Genting Hong Kong Limited’s stock tumbled in value this week after it filed a financial document with the Stock Exchange of Hong Kong Limited on August 19, explaining that it’s temporarily suspending all payments to the group’s financial creditors to preserve liquidity.
The company said that it would reserve its remaining available cash "to maintain critical services" for its operations. “The COVID-19 pandemic has had and will continue to have a material impact on the financial position and results of operation of the Group," Genting's filing said.
Genting is the parent company of Star Cruises, Dream Cruises and Crystal Cruises, as well as Resorts World Manila and two German shipyards, MV Werften and Lloyd Werft.
In a statement provided to Travel Agent, Crystal said: "Crystal’s parent company, Genting Hong Kong, is engaged in a financial restructuring and fundraising exercise to address liquidity issues that resulted from its ships not operating because of COVID-19. It is important to understand that the company is not going out of business. Whatever option our parent company pursues, it will allow Crystal to operate its business. Additionally, we have always been committed to honoring our contractual obligations with guests and travel partners, including the processing of refunds. While we have extended our suspension of global voyages until the end of the year, we are working with government and health authorities in our key markets to resume sailing when it is safe to do so and we look forward to welcoming our guests back on board at that time."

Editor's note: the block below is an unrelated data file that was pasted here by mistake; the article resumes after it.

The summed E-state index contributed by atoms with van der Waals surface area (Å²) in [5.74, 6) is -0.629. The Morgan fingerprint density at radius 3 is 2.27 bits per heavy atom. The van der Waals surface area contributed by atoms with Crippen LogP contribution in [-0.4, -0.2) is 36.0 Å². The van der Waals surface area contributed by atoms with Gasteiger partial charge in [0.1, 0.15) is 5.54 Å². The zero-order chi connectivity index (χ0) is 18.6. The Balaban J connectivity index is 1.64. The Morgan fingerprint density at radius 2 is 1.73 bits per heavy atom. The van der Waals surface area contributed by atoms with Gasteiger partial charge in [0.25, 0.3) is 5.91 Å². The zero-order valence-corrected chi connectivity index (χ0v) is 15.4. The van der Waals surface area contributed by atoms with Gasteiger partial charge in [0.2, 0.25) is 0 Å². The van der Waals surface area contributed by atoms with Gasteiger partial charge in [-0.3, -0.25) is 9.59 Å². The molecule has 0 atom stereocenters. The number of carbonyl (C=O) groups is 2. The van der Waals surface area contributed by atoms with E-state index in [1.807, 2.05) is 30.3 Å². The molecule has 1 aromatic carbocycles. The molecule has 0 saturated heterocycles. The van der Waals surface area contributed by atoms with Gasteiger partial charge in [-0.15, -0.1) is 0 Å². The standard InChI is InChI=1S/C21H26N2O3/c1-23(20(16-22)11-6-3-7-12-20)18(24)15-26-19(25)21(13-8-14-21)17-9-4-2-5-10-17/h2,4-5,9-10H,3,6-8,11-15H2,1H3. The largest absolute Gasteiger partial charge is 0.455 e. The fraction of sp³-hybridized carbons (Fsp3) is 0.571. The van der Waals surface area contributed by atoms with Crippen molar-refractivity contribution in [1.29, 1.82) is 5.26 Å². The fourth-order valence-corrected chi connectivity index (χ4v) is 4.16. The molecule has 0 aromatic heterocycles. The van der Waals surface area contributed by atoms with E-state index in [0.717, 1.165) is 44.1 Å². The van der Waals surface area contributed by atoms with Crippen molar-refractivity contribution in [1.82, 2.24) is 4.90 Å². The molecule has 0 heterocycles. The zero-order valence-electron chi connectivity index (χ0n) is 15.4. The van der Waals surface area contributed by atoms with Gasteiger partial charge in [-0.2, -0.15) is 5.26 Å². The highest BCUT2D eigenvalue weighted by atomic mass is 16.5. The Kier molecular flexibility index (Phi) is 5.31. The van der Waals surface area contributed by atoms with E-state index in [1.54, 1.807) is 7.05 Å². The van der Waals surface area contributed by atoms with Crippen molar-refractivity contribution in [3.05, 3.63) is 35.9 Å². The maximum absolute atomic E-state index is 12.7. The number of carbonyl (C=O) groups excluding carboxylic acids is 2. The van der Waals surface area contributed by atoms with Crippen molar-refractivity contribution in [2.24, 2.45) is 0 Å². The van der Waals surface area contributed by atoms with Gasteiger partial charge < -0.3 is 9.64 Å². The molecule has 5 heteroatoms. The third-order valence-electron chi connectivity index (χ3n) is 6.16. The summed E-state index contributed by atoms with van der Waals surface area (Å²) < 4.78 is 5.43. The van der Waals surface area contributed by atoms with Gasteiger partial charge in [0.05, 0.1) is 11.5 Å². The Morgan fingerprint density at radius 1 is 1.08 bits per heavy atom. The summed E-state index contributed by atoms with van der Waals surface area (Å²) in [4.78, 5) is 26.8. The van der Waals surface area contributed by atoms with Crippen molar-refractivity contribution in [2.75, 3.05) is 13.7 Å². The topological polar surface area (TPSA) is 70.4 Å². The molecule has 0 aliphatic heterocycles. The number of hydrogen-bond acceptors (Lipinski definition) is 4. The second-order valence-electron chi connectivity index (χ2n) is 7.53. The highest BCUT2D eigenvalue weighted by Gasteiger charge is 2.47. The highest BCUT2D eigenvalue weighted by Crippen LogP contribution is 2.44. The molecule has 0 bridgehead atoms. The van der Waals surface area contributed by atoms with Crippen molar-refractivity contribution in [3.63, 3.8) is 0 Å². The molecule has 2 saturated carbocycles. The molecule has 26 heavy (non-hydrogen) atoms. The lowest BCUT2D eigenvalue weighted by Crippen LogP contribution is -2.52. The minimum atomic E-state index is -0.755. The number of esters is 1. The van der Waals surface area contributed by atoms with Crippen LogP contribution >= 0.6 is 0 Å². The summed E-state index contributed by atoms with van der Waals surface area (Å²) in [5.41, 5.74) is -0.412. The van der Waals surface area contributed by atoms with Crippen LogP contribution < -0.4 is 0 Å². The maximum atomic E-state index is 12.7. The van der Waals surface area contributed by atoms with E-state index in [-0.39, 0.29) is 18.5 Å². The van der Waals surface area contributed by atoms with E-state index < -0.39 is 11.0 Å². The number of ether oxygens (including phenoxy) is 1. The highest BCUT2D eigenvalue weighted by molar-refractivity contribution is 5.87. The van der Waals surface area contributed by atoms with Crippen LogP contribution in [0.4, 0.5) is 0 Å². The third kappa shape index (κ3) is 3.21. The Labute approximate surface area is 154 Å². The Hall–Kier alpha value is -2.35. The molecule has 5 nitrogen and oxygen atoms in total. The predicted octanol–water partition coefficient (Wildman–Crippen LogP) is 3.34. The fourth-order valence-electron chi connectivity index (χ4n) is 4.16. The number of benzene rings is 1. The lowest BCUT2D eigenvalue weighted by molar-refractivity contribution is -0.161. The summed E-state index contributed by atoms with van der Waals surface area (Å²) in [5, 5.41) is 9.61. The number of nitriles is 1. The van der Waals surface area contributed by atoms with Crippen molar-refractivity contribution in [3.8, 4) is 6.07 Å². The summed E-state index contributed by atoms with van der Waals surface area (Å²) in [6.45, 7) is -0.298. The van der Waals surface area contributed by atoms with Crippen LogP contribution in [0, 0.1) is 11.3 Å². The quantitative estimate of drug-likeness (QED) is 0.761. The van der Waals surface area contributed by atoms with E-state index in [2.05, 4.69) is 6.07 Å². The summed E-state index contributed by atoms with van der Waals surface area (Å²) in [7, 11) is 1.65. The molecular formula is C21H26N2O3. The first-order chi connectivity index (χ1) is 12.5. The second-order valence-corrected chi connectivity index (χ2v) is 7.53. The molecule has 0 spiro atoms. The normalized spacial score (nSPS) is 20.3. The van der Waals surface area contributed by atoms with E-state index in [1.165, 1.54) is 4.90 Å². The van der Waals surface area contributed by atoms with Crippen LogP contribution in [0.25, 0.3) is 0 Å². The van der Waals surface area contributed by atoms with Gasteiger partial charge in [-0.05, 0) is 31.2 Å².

Cost Reduction Measures
In addition, Genting said in the filing that it’s "undertaken a number of cost reduction and cash conservation measures to mitigate the effects of the resultant loss of revenues from its operations." It also said it’s working to renegotiate financial arrangements with interested parties but told the exchange that more time is needed to work on potential agreements.
The company also said that on August 17, Dream Global One Limited and Dream Global Two Limited, subsidiaries of the company, were required to pay €3.7 million (approximately $4.4million) in connection with the construction of certain ships. As of August 19, the company acknowledged that the fees had not been paid and that “constitutes an event of default” under the finance documents of the subsidiaries.
As of July 31, 2020, Genting said it outstanding financial indebtedness is at $3.37 billion. Thus, Genting has invited all financial creditors to a virtual meeting to be held as soon as practical, where it plans to release more information.
Specifically, it's asking financial creditors to form a steering committee; evaluate the group’s restructuring proposal and “agree on a holistic restructuring solution"; and refrain from any enforcement action so stakeholders have a stable platform for negotiations and implementation of restructuring.